By Sujin Thomas
WHEN Mr Winson Liew was 15, he got involved with gangs, was arrested after a gang fight and dropped out of school.
Now, seven years later, Mr Liew, who is set for a career in the police force, has been given an award by the Ministry of Home Affairs (MHA) for his final year in polytechnic. It will cover his $16,000 final-year tuition fees and allowance, and reimburse him for up to 40 per cent of the costs incurred in his first two years.
He was among eight recipients of the new Home Team Merit Award (Polytechnic) which is given to existing polytechnic students as well as those awaiting admission. The award, introduced in February, attracted 300 applicants.
Mr Liew, who is studying network systems and security at Ngee Ann Polytechnic, will serve in the police force when he graduates next April.
It is a remarkable turnaround for Mr Liew, who ran afoul of the law when he was in Secondary 3. Although he was not charged, he had to report to a police officer every three weeks to be counselled and to have his progress checked.
Seven years later, he credits that police officer - whom he has lost touch with - for his transformation.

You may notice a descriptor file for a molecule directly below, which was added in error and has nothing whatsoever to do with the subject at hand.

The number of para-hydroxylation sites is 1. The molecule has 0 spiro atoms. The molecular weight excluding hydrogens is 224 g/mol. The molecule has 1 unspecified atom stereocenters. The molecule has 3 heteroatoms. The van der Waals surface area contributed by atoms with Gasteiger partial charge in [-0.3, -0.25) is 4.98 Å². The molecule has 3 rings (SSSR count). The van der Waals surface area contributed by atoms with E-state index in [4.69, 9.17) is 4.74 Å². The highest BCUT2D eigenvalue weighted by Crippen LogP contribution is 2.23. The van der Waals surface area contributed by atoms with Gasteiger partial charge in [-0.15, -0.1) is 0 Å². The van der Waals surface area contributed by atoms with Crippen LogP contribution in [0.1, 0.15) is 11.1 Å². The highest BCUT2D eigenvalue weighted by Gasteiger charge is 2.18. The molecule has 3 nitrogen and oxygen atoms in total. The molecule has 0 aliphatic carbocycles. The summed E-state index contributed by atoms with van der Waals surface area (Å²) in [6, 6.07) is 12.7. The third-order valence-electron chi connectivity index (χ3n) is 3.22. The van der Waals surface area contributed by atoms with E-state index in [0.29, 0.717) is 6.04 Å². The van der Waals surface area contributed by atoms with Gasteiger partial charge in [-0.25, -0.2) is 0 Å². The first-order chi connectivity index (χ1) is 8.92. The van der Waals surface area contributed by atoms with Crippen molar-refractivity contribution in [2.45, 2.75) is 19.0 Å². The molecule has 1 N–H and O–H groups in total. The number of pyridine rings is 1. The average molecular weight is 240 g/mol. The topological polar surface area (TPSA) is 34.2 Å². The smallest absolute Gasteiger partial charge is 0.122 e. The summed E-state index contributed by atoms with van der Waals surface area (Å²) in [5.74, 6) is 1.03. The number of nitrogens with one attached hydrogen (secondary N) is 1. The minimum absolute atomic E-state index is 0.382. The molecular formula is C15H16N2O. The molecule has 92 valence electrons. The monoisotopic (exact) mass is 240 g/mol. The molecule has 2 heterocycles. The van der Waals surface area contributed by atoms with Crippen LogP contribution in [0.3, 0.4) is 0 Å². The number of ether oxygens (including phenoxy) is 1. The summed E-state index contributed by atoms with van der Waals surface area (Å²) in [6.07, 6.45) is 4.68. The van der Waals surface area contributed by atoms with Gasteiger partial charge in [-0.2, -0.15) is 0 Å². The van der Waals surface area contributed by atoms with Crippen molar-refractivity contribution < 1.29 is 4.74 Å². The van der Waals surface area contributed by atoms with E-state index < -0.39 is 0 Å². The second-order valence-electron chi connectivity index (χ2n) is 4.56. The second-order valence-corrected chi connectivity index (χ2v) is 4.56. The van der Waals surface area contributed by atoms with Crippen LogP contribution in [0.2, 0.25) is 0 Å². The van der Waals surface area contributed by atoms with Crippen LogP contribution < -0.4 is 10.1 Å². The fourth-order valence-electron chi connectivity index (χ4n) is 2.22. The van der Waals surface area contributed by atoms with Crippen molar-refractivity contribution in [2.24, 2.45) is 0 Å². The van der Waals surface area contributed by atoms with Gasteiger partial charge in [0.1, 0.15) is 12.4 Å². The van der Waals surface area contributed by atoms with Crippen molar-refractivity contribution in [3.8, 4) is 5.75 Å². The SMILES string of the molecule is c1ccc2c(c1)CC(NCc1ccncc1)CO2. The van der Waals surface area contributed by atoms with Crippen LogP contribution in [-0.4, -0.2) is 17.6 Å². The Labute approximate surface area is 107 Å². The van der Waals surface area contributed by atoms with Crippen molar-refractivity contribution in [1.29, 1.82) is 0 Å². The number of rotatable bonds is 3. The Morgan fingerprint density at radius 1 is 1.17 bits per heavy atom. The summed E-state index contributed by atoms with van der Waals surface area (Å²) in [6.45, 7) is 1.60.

After dropping out of school at Sec 3, he worked at fast food joints and as a sales promoter for a year before going back to school. He topped his class at the N-level examinations in 2004, went on to the Institute of Technical Education and is now pursuing his diploma.
Mr Liew, now 22, said: 'Everybody deserves a second chance. Everyone said I was hopeless but after a few sessions with that police officer, I realised what I was doing in gangs was stupid.'
Awards were also handed out by the MHA yesterday to four recipients of the Home Affairs Uniformed Services Scholarship and 14 recipients of the Local Merit Scholarship.
Minister for Law and Second Minister for Home Affairs K. Shanmugam said in a speech before handing out the awards: 'This is part of our commitment to grow talent from within and to develop every officer to maximise his or her potential.'
Mr Shanmugam also announced a new initiative by MHA to fully sponsor outstanding officers who have served at least two years in a Home Team department to study at one of the three local universities. Called the Home Affairs Learning & Growth Programme, it is extended to officers who possess polytechnic diplomas or A-Level certificates. The pioneer batch will be selected next year.
This article was first published in The Straits Times.